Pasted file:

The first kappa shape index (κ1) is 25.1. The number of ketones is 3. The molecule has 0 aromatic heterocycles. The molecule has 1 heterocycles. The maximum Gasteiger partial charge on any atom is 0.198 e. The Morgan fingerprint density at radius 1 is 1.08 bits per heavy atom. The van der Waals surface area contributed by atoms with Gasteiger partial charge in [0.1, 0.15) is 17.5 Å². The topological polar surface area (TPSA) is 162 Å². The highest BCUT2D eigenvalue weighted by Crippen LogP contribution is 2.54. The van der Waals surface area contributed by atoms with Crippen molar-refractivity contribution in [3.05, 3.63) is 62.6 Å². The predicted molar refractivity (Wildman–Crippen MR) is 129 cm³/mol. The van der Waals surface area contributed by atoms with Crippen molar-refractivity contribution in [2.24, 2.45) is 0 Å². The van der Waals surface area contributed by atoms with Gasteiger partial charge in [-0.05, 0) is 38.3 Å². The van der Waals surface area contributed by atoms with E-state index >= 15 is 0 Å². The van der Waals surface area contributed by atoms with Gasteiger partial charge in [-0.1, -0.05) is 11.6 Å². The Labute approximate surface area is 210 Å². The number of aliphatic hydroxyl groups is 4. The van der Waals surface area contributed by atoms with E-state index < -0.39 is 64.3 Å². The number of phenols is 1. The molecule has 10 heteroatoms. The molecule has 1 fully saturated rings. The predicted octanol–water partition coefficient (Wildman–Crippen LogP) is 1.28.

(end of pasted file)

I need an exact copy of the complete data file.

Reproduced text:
The first kappa shape index (κ1) is 25.1. The number of ketones is 3. The molecule has 0 aromatic heterocycles. The molecule has 1 heterocycles. The maximum Gasteiger partial charge on any atom is 0.198 e. The Morgan fingerprint density at radius 1 is 1.08 bits per heavy atom. The van der Waals surface area contributed by atoms with Gasteiger partial charge in [0.1, 0.15) is 17.5 Å². The topological polar surface area (TPSA) is 162 Å². The highest BCUT2D eigenvalue weighted by Crippen LogP contribution is 2.54. The van der Waals surface area contributed by atoms with Crippen molar-refractivity contribution in [3.05, 3.63) is 62.6 Å². The predicted molar refractivity (Wildman–Crippen MR) is 129 cm³/mol. The van der Waals surface area contributed by atoms with Crippen molar-refractivity contribution in [2.24, 2.45) is 0 Å². The van der Waals surface area contributed by atoms with Gasteiger partial charge in [-0.05, 0) is 38.3 Å². The van der Waals surface area contributed by atoms with E-state index >= 15 is 0 Å². The van der Waals surface area contributed by atoms with Gasteiger partial charge in [-0.1, -0.05) is 11.6 Å². The Labute approximate surface area is 210 Å². The number of aliphatic hydroxyl groups is 4. The van der Waals surface area contributed by atoms with E-state index < -0.39 is 64.3 Å². The number of phenols is 1. The molecule has 10 heteroatoms. The molecule has 1 fully saturated rings. The predicted octanol–water partition coefficient (Wildman–Crippen LogP) is 1.28.